Learning Landscape The new national library in Finland’s capital can connect to the country’s unique cultural value of its beautiful landscape. Our proposal, the ‘Learning Landscape,’ will create a library that brings the qualities of nearby Töölönlahti natural preserve into the heart of Helsinki. We propose to lift the library’s volume above a completely open ground floor to extend Töölönlahti’s landscape directly into the city. This gesture creates a topography of programmed spaces within the ground floor lobby. The inside spills out and the outside flows in, creating a dynamic terrain of public life, active spaces, and imaginative reading nooks. The lobby is the library’s major interactive space, completely transparent to the exterior and extending over the entire footprint of the ground floor.

The dynamic space shaped by the terrain of the landscaped lobby are complimented by a simple volume containing the library’s collection above. The library’s need for flexibility is accommodated by two efficient floors of collection and reading area, contained within a regular envelop. This anchors the landscape to a reference point and signifies the building as a timeless cultural statement. By shifting a conventional atrium into a stepped topography, the Learning Landscape extends the park from the ground floor directly into the library. Visitors can expect to casually meander from the park to the collection area, without being constrained to a specific route of travel. This space frees the library from its normative perception as a place of study, to a more qualitative, protected public domain preserved by timeless design.

Daegu Public Library, Korea 2,500m2 Library 3rd Prize among 553 entries, with jaja Architects, Buro Happold Engineering My role: Project Leader, Concept Design, Building Design, Drawings, Visualization, Management

Between Books and Trees As a model for other community libraries, the Daegu Gosan Public Library should embody the universal access of information and knowledge sharing, letting its activity spill out and public life flow in. Our proposal uses the qualities of the existing site to create a cohesive environment that blurs the line between public space and public building. The library will merge the exterior and interior through a series of spatial transitions that create a reading space between books and trees.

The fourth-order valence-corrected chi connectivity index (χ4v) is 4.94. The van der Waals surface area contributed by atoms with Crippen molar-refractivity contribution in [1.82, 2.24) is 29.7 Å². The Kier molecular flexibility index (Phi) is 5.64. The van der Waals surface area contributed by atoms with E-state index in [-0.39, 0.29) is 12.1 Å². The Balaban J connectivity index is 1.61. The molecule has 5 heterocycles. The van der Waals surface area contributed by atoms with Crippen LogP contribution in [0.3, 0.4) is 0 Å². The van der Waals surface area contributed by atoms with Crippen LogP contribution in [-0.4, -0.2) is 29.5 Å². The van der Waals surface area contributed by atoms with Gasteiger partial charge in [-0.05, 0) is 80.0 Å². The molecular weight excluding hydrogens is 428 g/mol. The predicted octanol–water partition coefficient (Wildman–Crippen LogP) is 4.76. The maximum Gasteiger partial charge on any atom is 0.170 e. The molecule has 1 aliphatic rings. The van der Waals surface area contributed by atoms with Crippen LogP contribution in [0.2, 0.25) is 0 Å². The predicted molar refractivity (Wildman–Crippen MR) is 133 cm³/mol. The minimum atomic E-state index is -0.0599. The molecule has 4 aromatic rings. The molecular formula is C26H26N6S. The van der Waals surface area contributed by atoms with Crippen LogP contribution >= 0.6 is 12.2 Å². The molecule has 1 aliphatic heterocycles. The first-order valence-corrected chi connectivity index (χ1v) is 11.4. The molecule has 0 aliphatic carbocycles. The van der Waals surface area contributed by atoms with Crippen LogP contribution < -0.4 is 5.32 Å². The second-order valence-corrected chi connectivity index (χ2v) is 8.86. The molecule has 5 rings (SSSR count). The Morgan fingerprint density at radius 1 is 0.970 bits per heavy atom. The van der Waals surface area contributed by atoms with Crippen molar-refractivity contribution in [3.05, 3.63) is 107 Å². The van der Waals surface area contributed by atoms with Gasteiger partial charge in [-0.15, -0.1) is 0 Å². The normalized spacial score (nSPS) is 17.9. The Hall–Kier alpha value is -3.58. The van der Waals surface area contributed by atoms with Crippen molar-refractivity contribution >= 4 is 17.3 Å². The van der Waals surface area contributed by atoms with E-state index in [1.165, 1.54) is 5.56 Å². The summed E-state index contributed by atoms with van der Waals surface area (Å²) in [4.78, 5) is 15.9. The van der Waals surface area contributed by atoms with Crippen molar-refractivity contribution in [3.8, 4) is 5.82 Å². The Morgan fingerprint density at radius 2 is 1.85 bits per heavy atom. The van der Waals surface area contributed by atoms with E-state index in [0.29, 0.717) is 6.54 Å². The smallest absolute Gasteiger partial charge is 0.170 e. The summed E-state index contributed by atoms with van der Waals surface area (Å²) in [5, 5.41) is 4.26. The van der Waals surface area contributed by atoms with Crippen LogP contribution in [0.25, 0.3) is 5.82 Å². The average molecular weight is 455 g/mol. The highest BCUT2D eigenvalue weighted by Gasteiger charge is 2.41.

The existing site is framed by a line of trees and is adjacent to a wide park strip that protects the future library from the nearby traffic of a growing cityscape. The special quality of a green space within a dense city provides an opportunity for the library to take on a special meaning. By minimizing its architecture, the library can extend the experience of the trees into a profound reading space for the community to share.

Simplicity Mastered The plan is organized around a central void that brings light from top to bottom. Desk spaces frame the perimeter of the central atrium, leaving room for large, flexible areas on each floor to accommodate a variety of shelf configurations as the library meets its changing needs. Group rooms are arranged on opposite sides of the plan to support functions beyond the central reading space.

The HVAC design follows the same structural principle of the architectural concept - minimal and highly efficient. The stepped volume is shaped by the angle of the sun’s average path throughout the year, minimizing the interior cooling load. The large, open interior atrium lets natural ventilation supply fresh air to all interior spaces.

A forest of columns on a regular grid supports three simple floors above the ground level. The plan is designed with universal dimensions that enable the use of standardized elements. Group rooms are arranged on opposite sides of the plan to accommodate a variety of uses beyond the central reading space. The specific spaces and functions can be easily adjusted while maintaining the overall qualities of the design concept. This combination - both a robust identity and a flexible system - constitutes a design that can artfully adapt to the changing requirements of the program which will inevitably arise in further development.

The library is in constant dialogue with its context through a minimal vocabulary. Its cantilevering floors shade each other, allowing profound transparency that brings the library’s books directly to the exterior. As visitors arrive, they follow a transition from the texture of the trees to the texture of the books. The glass facade is the minimal boundary between the two, framing a profound connection that defines the experience of the library. As the seasons change, the trees become a backdrop of color and light that creates a variety of experiences. For example, the winter library maximizes the amount of ambient light when it is most needed within the interior. The fall library casts orange and red hues within, shaping a dramatically different experience.

The fundamental relationship between the architecture and its context guides the library’s quality more than its formal gesture. By using the spatial qualities of the exterior trees, the library makes a timeless cultural statement that appeals across generations.

Our proposal was awarded 3rd among 553 entries and noted for its elegance and imaginative vision for the library’s identity.

Vargo professional work